While the Losi axles aren’t a direct swap, per se, they are pretty close. My swap was both easy and complicated at the same time. The rear axle was easy because I had already converted my SCX10 to a 4-link setup. Removing the stock axle and installing the new axle took a few minutes. I mounted the shocks to the outside of the mounting tabs instead of between the two tabs for a double-sheer mount. The lower links are still mounted double sheer, so I do not believe any real durability is being sacrificed. If you decide to install these axles, you may or may not have to experiment with different length links–not really a big deal.
In front, I have a chassis mounted servo setup (Hand Brothers Off Road) that has a 3-link with a panhard bar configuration. The front required a little bit of tinkering to get right. And, then some more tinkering when I realized I didn’t get it right the first time. Also, as I did on the rear axle, I mounted the lower shock to the outside of the axle tabs. While the front took longer, I believe I have the new setup working better than the old.
First impression? Holy smokes there is a big difference in gearing. Other than some brief runs, the first real test of my new setup was at a weekly scale competition at RC Madness in Enfield, CT. The axles worked great, but the lack of wheel speed killed me. It was just too slow to pop over some obstacles, and I had already switched from 2S to 3S for the extra voltage. I have a Novak Crawler 18.5 brushless motor installed. This motor has served me well, but a 13.5 or faster brushless system may be in order.
While I had underestimated how much I’d miss the wheel speed, the benefit of the added ground clearance was immediately noticeable. A truck that gets hung up less is simply a more capable rig–less equals more in this case. My SCX10 was a pretty dialed in scaler before the axle swap, but I could see how the extra ground clearance paved the way so to speak for even more performance potential. On many courses, other trucks scratched and clawed their way in an attempt to make progress, racking up penalties along the way, while my truck often made its way like it was cruising on asphalt.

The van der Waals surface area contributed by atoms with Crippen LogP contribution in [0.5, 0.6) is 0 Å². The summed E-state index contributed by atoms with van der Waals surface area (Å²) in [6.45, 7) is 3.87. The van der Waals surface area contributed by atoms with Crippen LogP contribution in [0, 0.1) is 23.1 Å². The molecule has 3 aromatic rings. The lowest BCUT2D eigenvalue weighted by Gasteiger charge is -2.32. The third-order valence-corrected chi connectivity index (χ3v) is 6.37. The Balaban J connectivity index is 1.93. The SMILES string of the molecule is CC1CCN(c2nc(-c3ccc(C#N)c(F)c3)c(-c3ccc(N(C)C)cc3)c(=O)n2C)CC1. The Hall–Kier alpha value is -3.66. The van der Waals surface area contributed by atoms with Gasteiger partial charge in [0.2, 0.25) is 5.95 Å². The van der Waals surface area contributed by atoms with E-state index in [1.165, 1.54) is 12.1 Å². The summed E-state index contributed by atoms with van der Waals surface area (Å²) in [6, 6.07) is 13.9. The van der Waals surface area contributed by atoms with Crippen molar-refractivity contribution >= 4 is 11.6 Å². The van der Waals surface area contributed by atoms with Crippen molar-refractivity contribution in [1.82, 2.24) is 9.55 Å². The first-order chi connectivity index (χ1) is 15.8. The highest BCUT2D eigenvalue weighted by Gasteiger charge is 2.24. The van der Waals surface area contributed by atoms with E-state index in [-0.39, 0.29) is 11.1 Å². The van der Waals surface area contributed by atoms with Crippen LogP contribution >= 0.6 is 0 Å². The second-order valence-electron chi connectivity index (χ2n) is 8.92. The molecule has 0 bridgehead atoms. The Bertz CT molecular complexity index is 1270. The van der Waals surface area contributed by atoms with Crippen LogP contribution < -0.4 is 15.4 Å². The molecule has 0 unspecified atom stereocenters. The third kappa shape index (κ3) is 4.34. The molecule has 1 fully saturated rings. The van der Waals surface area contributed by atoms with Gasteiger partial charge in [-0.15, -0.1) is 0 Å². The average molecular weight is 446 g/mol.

For the next comp, I installed the biggest pinion I could squeeze in without a spur gear change. This small alteration made a big difference. I may make further changes, but I am holding off until a motor swap is made. I may even switch to a 4S setup. I did notice the axles got very hot after a 10-gate course. I plan to clean out whatever grease in there now and use a liberal amount of high-quality marine grease. Worm drives are inherently inefficient and heat is a byproduct of that inefficiency. Even though the gears in my mind were spinning thinking about doing this or that for the next time, the worm gears played a big part in me taking first place overall in Class 2. This comp was a trophy event, and while I didn’t take first on any of the individual courses, I was consistent enough to get the overall win.
Overall, I have been very happy with this modification, and I’d certainly recommend it. Just know what you’re getting into. Read this article a few times and make sure this mod is right for you and how you use your RC truck. RC-Recycler delivered a high-quality product that was in the exact condition described (mine barely had a scratch on them) and they did all of this promptly and for a fair price. I’m not sure if the final cost was higher than I could have found from a private seller, but knowing I wasn’t getting scammed was well worth any potential price increase. If you’ve bought used RC gear or have done trades, you know all too well that descriptions aren’t always accurate. Using RC-Recycler removes that variable from the equation.
Some photos supplied by Losi and RC-Recycler